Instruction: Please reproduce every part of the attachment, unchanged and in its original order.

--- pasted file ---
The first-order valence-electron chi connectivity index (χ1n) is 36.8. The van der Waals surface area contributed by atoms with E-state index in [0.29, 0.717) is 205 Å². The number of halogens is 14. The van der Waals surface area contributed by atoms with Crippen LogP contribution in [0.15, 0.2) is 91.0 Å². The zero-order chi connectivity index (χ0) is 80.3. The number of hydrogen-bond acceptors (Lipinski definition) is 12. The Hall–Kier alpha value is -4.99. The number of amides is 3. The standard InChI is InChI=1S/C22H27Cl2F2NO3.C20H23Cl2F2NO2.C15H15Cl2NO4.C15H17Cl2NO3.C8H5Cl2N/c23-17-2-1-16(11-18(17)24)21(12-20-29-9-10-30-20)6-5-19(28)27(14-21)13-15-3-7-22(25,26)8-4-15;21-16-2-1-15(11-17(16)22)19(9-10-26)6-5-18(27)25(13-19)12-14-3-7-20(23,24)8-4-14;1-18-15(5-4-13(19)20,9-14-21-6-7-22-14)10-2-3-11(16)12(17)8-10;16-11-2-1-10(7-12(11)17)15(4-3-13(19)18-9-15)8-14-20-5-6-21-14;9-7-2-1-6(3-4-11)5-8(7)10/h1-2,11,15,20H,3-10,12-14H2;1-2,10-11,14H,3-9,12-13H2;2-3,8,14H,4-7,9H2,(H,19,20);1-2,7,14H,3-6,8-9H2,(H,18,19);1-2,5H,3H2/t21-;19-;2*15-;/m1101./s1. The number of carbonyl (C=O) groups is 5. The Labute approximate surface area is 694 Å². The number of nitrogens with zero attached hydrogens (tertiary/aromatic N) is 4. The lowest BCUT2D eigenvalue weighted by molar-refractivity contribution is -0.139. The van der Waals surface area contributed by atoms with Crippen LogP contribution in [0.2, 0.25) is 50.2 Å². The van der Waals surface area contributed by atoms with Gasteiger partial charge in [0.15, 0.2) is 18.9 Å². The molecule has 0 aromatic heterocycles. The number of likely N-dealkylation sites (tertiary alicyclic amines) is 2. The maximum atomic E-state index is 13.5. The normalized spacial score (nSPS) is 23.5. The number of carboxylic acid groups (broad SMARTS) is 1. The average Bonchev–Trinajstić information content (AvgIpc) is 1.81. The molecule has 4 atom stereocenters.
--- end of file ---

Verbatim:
The first-order valence-electron chi connectivity index (χ1n) is 36.8. The van der Waals surface area contributed by atoms with E-state index in [0.29, 0.717) is 205 Å². The number of halogens is 14. The van der Waals surface area contributed by atoms with Crippen LogP contribution in [0.15, 0.2) is 91.0 Å². The zero-order chi connectivity index (χ0) is 80.3. The number of hydrogen-bond acceptors (Lipinski definition) is 12. The Hall–Kier alpha value is -4.99. The number of amides is 3. The standard InChI is InChI=1S/C22H27Cl2F2NO3.C20H23Cl2F2NO2.C15H15Cl2NO4.C15H17Cl2NO3.C8H5Cl2N/c23-17-2-1-16(11-18(17)24)21(12-20-29-9-10-30-20)6-5-19(28)27(14-21)13-15-3-7-22(25,26)8-4-15;21-16-2-1-15(11-17(16)22)19(9-10-26)6-5-18(27)25(13-19)12-14-3-7-20(23,24)8-4-14;1-18-15(5-4-13(19)20,9-14-21-6-7-22-14)10-2-3-11(16)12(17)8-10;16-11-2-1-10(7-12(11)17)15(4-3-13(19)18-9-15)8-14-20-5-6-21-14;9-7-2-1-6(3-4-11)5-8(7)10/h1-2,11,15,20H,3-10,12-14H2;1-2,10-11,14H,3-9,12-13H2;2-3,8,14H,4-7,9H2,(H,19,20);1-2,7,14H,3-6,8-9H2,(H,18,19);1-2,5H,3H2/t21-;19-;2*15-;/m1101./s1. The number of carbonyl (C=O) groups is 5. The Labute approximate surface area is 694 Å². The number of nitrogens with zero attached hydrogens (tertiary/aromatic N) is 4. The lowest BCUT2D eigenvalue weighted by molar-refractivity contribution is -0.139. The van der Waals surface area contributed by atoms with Crippen LogP contribution in [0.2, 0.25) is 50.2 Å². The van der Waals surface area contributed by atoms with Gasteiger partial charge in [0.15, 0.2) is 18.9 Å². The molecule has 0 aromatic heterocycles. The number of likely N-dealkylation sites (tertiary alicyclic amines) is 2. The maximum atomic E-state index is 13.5. The normalized spacial score (nSPS) is 23.5. The number of carboxylic acid groups (broad SMARTS) is 1. The average Bonchev–Trinajstić information content (AvgIpc) is 1.81. The molecule has 4 atom stereocenters.